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Necklace not laying flat


#1

A client has brought a beautiful handmade 14ky & diamond necklace to
me that is not laying flat when she wears it. The centre of the
necklace is a one carat diamond prong set attached to an outer circle
that looks like a bezel. On the outer circle. From the outer circle
the necklace has a centre “spine” with “fish bones” attached to the
spine. Their are 2 other diamonds further along on each side. Then
the necklace is a flat woven gold chain to the back where the clasp
is. Where the “spine” attaches to the centre circle they move or
articulate. When the client wears the necklace it falls forward so
that you cannot see the centre diamond. I wonder if anyone can figure
out what I’m talking about or whether you have had this problem on
any other piece. I hate to fix it to find out that someone elsehad
addressed this problem in a different way than I might. I have
pictures I can send if you think you can help.

Many thanks.
Anne-Marie Warburton


#2

Anne Marie-Is the center diamond attached at 9 and 3 o’clock? If so
it needs to be attached at 10 and 2 o’clock.

Jo Haemer
www.timothywgreen.com


#3

Anne -

A photo would be a big help. From your description (“it falls
forward”), it sounds like the pendant’s bail is too near, and
behind, the center of gravity (CG) of the pendant. Probably the CG
extends further away from the wearer’s flesh than the bail-to-chain
contact point. Depending on the way it’s made, you might be able to
bend an extended bail a little forward to bring the CG in line with
the hang line. (A much easier concept to draw than to describe with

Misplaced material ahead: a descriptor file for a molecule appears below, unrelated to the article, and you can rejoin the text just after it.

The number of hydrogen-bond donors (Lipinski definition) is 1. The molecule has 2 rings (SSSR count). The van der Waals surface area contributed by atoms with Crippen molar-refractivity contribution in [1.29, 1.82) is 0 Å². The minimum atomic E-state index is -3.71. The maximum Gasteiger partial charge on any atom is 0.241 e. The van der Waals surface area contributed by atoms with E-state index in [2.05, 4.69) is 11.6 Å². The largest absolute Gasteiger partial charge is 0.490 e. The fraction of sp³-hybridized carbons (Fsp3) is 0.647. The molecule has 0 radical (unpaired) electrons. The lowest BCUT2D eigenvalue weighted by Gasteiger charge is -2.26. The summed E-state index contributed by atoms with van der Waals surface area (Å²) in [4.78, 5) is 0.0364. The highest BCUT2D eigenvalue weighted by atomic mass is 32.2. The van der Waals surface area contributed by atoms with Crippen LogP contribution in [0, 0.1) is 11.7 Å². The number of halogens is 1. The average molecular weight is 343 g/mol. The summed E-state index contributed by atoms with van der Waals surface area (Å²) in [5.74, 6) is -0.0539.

words.)

Try this - take the pendant off the chain. Insert a thin rod (maybe
a pick or skinny mandrel) into the bail, and see how the pendant
tilts on that one contact point. This will give you an idea about the
distribution of mass in relation to the contact point. The design of
the bail is going to drive the repair, I think.

When I was doing a lot of jewelry repairs, there were times I had to
just cut off a fixed bail and reconstruct it. With that experience,
I test every piece that’s going to hang, and evaluate this carefully.
I don’t care how lovely the design is, if the piece doesn’t hang
right, it means I still have a lot more work to do, and a re-design
is in order.

Send me a photo and I can give a better suggestion.

best regards,
Kelley Dragon


#4
When the client wears the necklace it falls forward so that you
cannot see the centre diamond. 

Ann-Marie, someone asked me this very question once about a very
expensive tennis necklace. It started at the neck and by the time
you reached the center the diamonds weren’t just angled, they were
looking at the ground.

It was because, even though it was beautifully done, it was made
with bracelet links instead of necklace links. There was no fixing
it, it was just a bad piece. Bracelet links are hinged so that they
wrap around a circle that is oriented on the wrist (hard to
describe, but easy to visualize). Necklace links are jumprings so
that they are oriented on the other axis - around the neck.
Sometimes up at the neck it will be hinged, and then change to
jumprings after a few inches.

That’s just a principle - there are many variations. Look at your
necklace and see if some form of hard linkage is forcing the center
pendant to hang downwards. If so, then that needs to be changed, if
possible.

The other possibility is center of gravity. The pendant needs to be
hungas near to the girdle of the diamond as possible. If the links
are on the back of the pendant (a common mistake), then it will tilt
forward always. Even if the diamond is more raised, it still should
be hung from the edge of your bezel-like trim. I’m delivering a pair
of ruby earrings with that very problem today. Someone had just
looped a jumpring through the undergallery of a basket setting, and
it tilted forward. Raising the linkage - in this case even ABOVE the
girdle - fixed it instantly.


#5

Could it be that the center diamond is attached to the necklace
below the center of the diamond? If so, that would make it tip.

Judy Hoch